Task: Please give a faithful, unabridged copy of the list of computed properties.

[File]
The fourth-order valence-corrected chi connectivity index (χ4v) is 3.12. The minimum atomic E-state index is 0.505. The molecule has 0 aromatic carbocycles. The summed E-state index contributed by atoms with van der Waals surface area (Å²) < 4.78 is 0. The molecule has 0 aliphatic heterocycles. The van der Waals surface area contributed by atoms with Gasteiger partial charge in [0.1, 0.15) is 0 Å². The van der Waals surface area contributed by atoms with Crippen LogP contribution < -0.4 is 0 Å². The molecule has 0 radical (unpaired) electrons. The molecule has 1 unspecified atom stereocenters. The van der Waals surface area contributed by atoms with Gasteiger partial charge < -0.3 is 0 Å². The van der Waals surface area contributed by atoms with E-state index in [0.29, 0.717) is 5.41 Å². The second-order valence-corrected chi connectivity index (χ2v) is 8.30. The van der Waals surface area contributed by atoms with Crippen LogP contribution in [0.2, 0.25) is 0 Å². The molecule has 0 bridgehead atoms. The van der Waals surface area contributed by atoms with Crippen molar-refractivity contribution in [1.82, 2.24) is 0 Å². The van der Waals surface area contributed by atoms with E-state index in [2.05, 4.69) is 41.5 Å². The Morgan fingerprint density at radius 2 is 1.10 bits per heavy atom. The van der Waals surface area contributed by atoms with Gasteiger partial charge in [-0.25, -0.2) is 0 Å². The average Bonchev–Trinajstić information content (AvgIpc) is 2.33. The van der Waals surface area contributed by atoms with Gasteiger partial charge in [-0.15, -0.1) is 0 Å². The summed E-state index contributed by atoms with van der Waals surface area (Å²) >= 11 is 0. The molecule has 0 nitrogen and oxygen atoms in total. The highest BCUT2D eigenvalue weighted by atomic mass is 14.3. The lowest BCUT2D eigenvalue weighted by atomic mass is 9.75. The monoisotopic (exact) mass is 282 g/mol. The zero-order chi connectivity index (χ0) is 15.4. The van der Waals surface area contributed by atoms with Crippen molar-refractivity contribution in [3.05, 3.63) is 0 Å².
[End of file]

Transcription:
The fourth-order valence-corrected chi connectivity index (χ4v) is 3.12. The minimum atomic E-state index is 0.505. The molecule has 0 aromatic carbocycles. The summed E-state index contributed by atoms with van der Waals surface area (Å²) < 4.78 is 0. The molecule has 0 aliphatic heterocycles. The van der Waals surface area contributed by atoms with Gasteiger partial charge in [0.1, 0.15) is 0 Å². The van der Waals surface area contributed by atoms with Crippen LogP contribution < -0.4 is 0 Å². The molecule has 0 radical (unpaired) electrons. The molecule has 1 unspecified atom stereocenters. The van der Waals surface area contributed by atoms with Gasteiger partial charge < -0.3 is 0 Å². The van der Waals surface area contributed by atoms with E-state index in [0.29, 0.717) is 5.41 Å². The second-order valence-corrected chi connectivity index (χ2v) is 8.30. The van der Waals surface area contributed by atoms with Crippen LogP contribution in [0.2, 0.25) is 0 Å². The molecule has 0 bridgehead atoms. The van der Waals surface area contributed by atoms with Crippen molar-refractivity contribution in [1.82, 2.24) is 0 Å². The van der Waals surface area contributed by atoms with E-state index in [2.05, 4.69) is 41.5 Å². The Morgan fingerprint density at radius 2 is 1.10 bits per heavy atom. The van der Waals surface area contributed by atoms with Gasteiger partial charge in [-0.25, -0.2) is 0 Å². The average Bonchev–Trinajstić information content (AvgIpc) is 2.33. The van der Waals surface area contributed by atoms with Gasteiger partial charge in [-0.15, -0.1) is 0 Å². The summed E-state index contributed by atoms with van der Waals surface area (Å²) >= 11 is 0. The molecule has 0 nitrogen and oxygen atoms in total. The highest BCUT2D eigenvalue weighted by atomic mass is 14.3. The lowest BCUT2D eigenvalue weighted by atomic mass is 9.75. The monoisotopic (exact) mass is 282 g/mol. The zero-order chi connectivity index (χ0) is 15.4. The van der Waals surface area contributed by atoms with Crippen molar-refractivity contribution in [3.05, 3.63) is 0 Å².